A cool infographic by Raconteur accompanies Desjardins’ article posted on VisualCapitalist.com. You can check out a high-resolution version of the visual element through a link in the story.
In a fascinating peek into the not-so-distant future, Jeff Desjardins, writing on the website Visual Capitalist, takes a by-the-numbers look at how technology is fueling a swiftly shifting media landscape. When, and how, we get information has changed dramatically in just a few years, and if trends count for anything, bigger changes are ahead. As Desjardins puts it:
“Over your lifetime, the consumption of media and entertainment has already changed drastically. “For Boomers and Gen Xers, the shift has been earth-shattering. Both generations will remember a time before mainstream computing when TV was dominated by the Big Three TV networks (NBC, ABC, and CBS), and newspapers and magazines were the main way to stay in touch with what was happening. “Even millennials have seen fundamental shifts in consumption of media. After all, they experienced the rise of social media, online news, streaming, and digital video firsthand. Many of them will remember their college getting access to Facebook for the first time, the death of Napster, and the funny sounds their 28.8k modem made as it struggled to successfully download a single image file.”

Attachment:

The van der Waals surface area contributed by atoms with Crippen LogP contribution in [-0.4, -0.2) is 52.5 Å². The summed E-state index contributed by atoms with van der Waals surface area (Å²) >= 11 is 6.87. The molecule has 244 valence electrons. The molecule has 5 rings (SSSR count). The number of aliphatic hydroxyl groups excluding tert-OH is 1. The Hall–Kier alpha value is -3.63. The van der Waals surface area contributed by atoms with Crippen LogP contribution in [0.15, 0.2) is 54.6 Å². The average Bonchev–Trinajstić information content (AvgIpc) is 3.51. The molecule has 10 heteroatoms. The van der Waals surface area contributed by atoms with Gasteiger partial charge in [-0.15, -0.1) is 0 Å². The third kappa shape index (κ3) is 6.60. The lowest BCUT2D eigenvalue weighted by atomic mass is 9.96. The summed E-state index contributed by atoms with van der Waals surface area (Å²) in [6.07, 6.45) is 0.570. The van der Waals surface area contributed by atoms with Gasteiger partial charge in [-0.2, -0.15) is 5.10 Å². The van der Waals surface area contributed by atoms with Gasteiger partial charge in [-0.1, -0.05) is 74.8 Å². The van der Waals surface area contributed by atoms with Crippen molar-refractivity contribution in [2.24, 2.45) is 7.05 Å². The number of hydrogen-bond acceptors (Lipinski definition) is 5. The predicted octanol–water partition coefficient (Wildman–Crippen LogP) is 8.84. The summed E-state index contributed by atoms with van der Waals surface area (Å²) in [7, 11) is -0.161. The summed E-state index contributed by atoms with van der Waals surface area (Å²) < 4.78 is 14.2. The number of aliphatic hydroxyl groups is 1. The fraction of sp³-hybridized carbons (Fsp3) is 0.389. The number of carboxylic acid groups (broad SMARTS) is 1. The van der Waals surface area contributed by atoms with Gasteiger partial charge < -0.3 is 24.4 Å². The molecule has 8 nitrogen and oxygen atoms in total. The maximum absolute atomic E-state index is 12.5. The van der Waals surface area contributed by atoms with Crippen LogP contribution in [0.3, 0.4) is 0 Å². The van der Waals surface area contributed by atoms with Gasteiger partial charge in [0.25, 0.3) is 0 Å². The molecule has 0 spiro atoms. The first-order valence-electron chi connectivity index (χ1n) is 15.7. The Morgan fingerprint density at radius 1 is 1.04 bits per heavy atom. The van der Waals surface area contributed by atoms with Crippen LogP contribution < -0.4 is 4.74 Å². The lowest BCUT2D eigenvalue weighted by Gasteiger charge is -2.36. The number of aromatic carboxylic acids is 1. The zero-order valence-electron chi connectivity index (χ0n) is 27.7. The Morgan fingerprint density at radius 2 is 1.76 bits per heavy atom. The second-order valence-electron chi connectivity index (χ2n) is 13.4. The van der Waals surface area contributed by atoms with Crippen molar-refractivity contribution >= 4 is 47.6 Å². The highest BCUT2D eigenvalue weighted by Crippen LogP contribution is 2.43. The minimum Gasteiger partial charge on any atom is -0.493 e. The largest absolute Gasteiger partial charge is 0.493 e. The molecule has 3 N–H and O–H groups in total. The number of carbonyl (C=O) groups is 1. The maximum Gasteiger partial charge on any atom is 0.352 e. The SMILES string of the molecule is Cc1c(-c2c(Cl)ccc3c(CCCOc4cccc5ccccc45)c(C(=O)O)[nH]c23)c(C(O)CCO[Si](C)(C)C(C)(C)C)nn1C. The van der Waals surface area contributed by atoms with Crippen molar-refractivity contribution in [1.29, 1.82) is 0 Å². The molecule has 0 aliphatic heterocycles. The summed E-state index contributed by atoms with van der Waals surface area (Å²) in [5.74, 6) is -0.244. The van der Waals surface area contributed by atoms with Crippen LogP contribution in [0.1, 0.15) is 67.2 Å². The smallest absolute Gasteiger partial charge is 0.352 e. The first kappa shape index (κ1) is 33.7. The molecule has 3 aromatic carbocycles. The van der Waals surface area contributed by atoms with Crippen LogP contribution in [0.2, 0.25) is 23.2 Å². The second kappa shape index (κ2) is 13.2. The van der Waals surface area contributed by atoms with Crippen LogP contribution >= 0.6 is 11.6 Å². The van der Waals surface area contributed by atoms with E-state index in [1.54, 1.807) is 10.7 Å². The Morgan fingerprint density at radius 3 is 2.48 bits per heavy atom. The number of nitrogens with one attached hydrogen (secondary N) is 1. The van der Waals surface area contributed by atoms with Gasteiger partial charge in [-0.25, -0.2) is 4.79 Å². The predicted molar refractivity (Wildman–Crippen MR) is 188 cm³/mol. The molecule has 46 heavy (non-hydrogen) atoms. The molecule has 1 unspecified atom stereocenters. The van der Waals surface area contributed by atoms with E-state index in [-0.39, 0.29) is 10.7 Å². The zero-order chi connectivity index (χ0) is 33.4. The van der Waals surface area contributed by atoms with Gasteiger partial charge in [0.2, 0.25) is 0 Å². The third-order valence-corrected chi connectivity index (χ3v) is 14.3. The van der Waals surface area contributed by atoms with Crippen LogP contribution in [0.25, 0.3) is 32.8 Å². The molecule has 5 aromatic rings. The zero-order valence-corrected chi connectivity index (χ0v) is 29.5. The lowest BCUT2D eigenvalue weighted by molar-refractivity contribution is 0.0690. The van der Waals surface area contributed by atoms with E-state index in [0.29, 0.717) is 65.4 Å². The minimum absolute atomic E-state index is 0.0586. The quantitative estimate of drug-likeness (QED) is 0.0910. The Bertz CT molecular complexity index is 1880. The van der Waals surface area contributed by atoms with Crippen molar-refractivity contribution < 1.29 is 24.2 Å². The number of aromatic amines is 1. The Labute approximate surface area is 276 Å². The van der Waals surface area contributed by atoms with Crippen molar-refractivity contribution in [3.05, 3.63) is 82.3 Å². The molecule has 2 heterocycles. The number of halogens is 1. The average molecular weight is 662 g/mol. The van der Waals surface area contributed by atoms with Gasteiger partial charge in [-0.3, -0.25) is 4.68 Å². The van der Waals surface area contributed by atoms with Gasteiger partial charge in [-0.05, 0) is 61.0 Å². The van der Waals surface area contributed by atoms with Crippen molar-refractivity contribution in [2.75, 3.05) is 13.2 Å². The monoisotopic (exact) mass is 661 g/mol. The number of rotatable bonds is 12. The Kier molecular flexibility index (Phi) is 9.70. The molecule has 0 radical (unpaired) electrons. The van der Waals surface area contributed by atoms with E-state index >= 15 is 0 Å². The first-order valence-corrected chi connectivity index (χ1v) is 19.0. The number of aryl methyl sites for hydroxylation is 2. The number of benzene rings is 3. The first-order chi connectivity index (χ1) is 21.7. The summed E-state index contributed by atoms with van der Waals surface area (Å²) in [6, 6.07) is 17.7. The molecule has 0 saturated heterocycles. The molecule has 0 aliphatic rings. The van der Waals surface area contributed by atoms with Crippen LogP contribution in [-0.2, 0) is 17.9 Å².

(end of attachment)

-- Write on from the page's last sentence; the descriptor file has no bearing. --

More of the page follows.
It’s fair to assume that the coming changes will affect virtually everyone who consumes information. Of course, if you’re reading this, you’re already a little ahead of the game, and you probably know you can read ELEVATOR WORLD on your computer, phone or tablet. Where will you be reading it a couple of years from now?
U.K.-based Daily Mail has reported on what is says could be “the world’s tallest building ever.” Analemma Tower would be suspended from an orbiting asteroid 31,068 miles above Earth. It would hover above various places as it swings in a figure eight between the northern and southern hemispheres each day.
If the importance of a tethered high-strength cable sounds familiar, you may remember it from various space-elevator proposals. Here, one would be attached to an asteroid that is lowered to Earth and attached to the tower.
Could this be the start of a new wave of building design, or is it as Eugene Pharr commented, “just a ‘space elevator’ that is not anchored at the bottom”?
September 22, is Michael Faraday’s 225th birthday. Here is a short biography of his life from the Elevator Museum.
Michael Faraday was born on September 22, 1791, in Newton Butts near London. In 1813, he became an assistant to Humphrey Davy at the Royal Institution (RI). Three years later, he gave his first lecture to the RI and published his first scientific paper. In 1821, he discovered Electromagnetic Rotation, and, in the same year, was elected a Fellow of the Royal Society.
At age 40, Faraday discovered Electromagnetic Induction, which became part of the foundation for the modern electricity industry. Two years later, he discovered the Laws of Electrolysis, which is still in use today. In 1839, due to overwork or possibly heavy-metal poisoning, the inventor suffered a physical and emotional breakdown, but later, at age 54, he discovered Diamagnetism and the “Faraday Effect.” Due to ill health, he declined the Presidency of the Royal Institute, and, in 1867 at age 75, Faraday died peacefully in his chair at Hampton Court.
For more information on inventors critical to the vertical transportation industry, visit the Elevator Museum atwww.theelevatormuseum.org.